A short hike you say..
During our time at Mt Kyaiktiyo Frankie suggested a ‘small’ hike to a neighboring village where some pre Buddhist ‘Nat’ spirit idols are situated in the hillsides.
The small village, Kyait Htet Gyi (pro.Jow Chat Gee) is tucked away from visiting foreign tourists, approx. 1-hour hike straight down the mountain along a dirty maintain track. The monsoon season has not been kind to the Kyait Htet Gyi area. Situated along a ridgeline on one side of Mt Kyaiktiyo in the region near the Myanmar border, which is home to Karen (pro. Car En) people, which are a Burmese Ethnic minority and to the east is Thailand.
While strolling along the dirt track we were over taken by a local man, muscular and wiry which was perfectly suited to his role as a carrier. As the name suggested he is a man powered product mover. He was carrying supplies on his head and in his arms for the local tiny corner stores. For extra income he also carried timber that was harvested in the area for building supplies often carrying weights equal to half his body weight in a single trip – up hill and down dale, on their head or on their back
Frankie struck up a conversation with him in Burmese and he offered to be our guide in exchange for us buying a drink from his little house stall. Today he was taking the trip to deliver goods to the small path-side stalls in preparation for ‘festival season’ and the newly constructed stalls. The trip normally took him 35-45 mins. With us novices it took over an hour. He also kindly took us to his main source of income – his stall. We met his little daughter and son both aged less than 5yo along with the business manager – his wife.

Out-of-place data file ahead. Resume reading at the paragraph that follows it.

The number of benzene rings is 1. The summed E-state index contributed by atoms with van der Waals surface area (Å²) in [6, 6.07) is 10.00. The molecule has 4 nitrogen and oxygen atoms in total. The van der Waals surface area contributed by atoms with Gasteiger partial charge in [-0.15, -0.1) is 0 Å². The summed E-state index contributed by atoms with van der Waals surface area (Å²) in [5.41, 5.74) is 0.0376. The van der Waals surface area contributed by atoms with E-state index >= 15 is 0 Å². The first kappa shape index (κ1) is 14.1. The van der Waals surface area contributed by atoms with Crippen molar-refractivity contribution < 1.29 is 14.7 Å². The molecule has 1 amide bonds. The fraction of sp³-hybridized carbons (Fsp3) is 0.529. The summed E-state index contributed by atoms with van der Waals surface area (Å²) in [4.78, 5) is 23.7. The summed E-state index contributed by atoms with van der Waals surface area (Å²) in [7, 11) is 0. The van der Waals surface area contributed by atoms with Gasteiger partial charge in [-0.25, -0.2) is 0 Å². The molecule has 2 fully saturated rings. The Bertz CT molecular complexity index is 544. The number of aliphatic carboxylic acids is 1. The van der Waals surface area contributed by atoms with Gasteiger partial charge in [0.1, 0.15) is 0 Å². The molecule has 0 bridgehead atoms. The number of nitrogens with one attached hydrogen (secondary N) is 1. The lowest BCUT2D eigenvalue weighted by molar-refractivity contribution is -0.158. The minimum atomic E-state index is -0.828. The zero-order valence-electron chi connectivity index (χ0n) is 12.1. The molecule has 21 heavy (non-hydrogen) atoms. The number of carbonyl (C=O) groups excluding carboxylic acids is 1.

When not carrying goods they all live in a small space behind their stall measuring no more than 5m x 5m constructed of bamboo, thatch and tarps. Frankie purchased all the children little packets of chips.. the cautious smile that appeared on all faces was priceless.
In fact we approached one fork in the path our ‘accidental’ guide pointed out the path to Thailand.
Almost at the end of the trail our guide took us down a small washed out landslip to a small ‘Nat’ temple for the ‘Mother of Dragons’ who guard the mountain. The Game of Thrones reference was not lost on me and brought a little smile to my face when Frankie translated our guide’s explanation.
Further at the end of the trail was another rock that is similar to ‘the golden rock’ only, not golden. The rock is balanced precariously on the side of a cliff just like is more famous cousin. The elders of the village that also look after the temple space told us that each year they travel to another village to collect a long thick vine that is climbed by a designated village member to place donations of gold leaf and adornments on the top. If the walk down to the village was not harrowing enough… the walk back – all uphill was certainly a challenge.